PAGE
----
15. - Pluotocat03 - Friday, Feb 25, 11 @ 11:01 am:

    The political fiefdoms do not want to increase efficiency because it reduces the election ‘assistance’ they get during each election cycle.

    I bet there is a ROI of less than 5 years lurking in an upgrade, but whose army will be riffed?

  16. - wordslinger - Friday, Feb 25, 11 @ 11:03 am:

    I wonder what it would take to square the problem.

    Remember after 9/11 and we learned that the computer systems in the FBI’s various offices weren’t integrated.

    They’re still working on building a unified system. Now the worry is that once it’s done, it will be obsolete.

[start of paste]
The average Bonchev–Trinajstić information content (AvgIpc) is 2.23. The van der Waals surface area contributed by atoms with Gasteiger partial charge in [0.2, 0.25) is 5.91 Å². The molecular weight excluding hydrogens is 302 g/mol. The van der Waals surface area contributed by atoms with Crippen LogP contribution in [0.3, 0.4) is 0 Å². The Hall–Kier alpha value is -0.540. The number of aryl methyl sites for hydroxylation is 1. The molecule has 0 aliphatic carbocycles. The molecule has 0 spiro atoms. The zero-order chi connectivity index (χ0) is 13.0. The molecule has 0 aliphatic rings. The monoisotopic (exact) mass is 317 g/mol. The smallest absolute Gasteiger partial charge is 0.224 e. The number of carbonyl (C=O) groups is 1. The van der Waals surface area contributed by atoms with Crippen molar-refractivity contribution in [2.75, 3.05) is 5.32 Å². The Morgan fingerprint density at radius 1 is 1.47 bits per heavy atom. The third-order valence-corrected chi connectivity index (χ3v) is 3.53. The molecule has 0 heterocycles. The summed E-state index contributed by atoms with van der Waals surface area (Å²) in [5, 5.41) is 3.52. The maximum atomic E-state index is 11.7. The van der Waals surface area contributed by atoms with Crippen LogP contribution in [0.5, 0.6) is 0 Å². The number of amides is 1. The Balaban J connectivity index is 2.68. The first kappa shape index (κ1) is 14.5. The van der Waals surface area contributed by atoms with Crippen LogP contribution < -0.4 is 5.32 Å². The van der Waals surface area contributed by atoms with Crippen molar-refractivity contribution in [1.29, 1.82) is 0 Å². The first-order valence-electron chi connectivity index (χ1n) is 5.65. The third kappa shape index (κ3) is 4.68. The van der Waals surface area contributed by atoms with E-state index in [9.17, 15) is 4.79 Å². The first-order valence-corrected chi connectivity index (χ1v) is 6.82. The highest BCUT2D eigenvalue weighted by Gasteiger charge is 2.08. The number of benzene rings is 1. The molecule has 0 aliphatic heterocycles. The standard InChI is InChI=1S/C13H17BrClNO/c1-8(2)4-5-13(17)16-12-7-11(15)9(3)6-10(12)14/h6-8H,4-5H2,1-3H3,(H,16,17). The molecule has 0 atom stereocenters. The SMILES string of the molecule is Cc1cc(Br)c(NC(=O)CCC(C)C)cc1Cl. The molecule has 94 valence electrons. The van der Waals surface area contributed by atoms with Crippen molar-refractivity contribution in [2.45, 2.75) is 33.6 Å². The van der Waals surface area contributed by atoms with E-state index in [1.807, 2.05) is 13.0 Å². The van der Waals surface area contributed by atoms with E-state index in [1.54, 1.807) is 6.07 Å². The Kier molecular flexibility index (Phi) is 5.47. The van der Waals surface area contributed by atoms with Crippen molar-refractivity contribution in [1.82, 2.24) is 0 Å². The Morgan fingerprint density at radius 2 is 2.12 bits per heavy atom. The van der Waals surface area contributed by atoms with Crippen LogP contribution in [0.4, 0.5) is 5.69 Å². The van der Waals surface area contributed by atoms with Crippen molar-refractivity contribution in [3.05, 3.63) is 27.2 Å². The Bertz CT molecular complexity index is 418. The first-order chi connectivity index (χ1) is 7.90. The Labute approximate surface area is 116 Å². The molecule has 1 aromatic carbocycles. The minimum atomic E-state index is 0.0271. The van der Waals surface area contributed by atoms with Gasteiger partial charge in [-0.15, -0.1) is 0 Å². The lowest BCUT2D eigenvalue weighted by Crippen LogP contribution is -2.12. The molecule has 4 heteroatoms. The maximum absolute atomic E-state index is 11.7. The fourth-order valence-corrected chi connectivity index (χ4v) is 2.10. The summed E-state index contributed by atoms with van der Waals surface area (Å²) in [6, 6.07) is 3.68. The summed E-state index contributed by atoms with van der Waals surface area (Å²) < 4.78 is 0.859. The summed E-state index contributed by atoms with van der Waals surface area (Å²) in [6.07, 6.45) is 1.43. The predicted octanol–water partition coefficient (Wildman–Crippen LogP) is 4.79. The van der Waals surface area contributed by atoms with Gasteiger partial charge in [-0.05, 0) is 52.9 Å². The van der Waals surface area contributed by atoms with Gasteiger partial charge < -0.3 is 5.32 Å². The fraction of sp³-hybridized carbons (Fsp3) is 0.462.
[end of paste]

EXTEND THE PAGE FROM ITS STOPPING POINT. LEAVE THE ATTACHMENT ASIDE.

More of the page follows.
17. - Louis Howe - Friday, Feb 25, 11 @ 11:03 am:

    Five years ago Illinois started a very reasonable and cost effective HR and fiscal IT systems upgrade under the “Shared Services Program.” The total payback after implementation was 3.5 years. However, because of Blago’s problems and Quinn’s ineptitude, Illinois taxpayers spent over $4 million on consultants and another $2 million for timekeeping software that was never implemented. It’s a scandal waiting for an enterprising reporter.

  18. - Small Town Liberal - Friday, Feb 25, 11 @ 11:07 am:

    - It’s a scandal waiting for an enterprising reporter. -

    Yeah, sounds like a real page turner. Can’t wait to see the movie…

  19. - lincolnlover - Friday, Feb 25, 11 @ 11:16 am: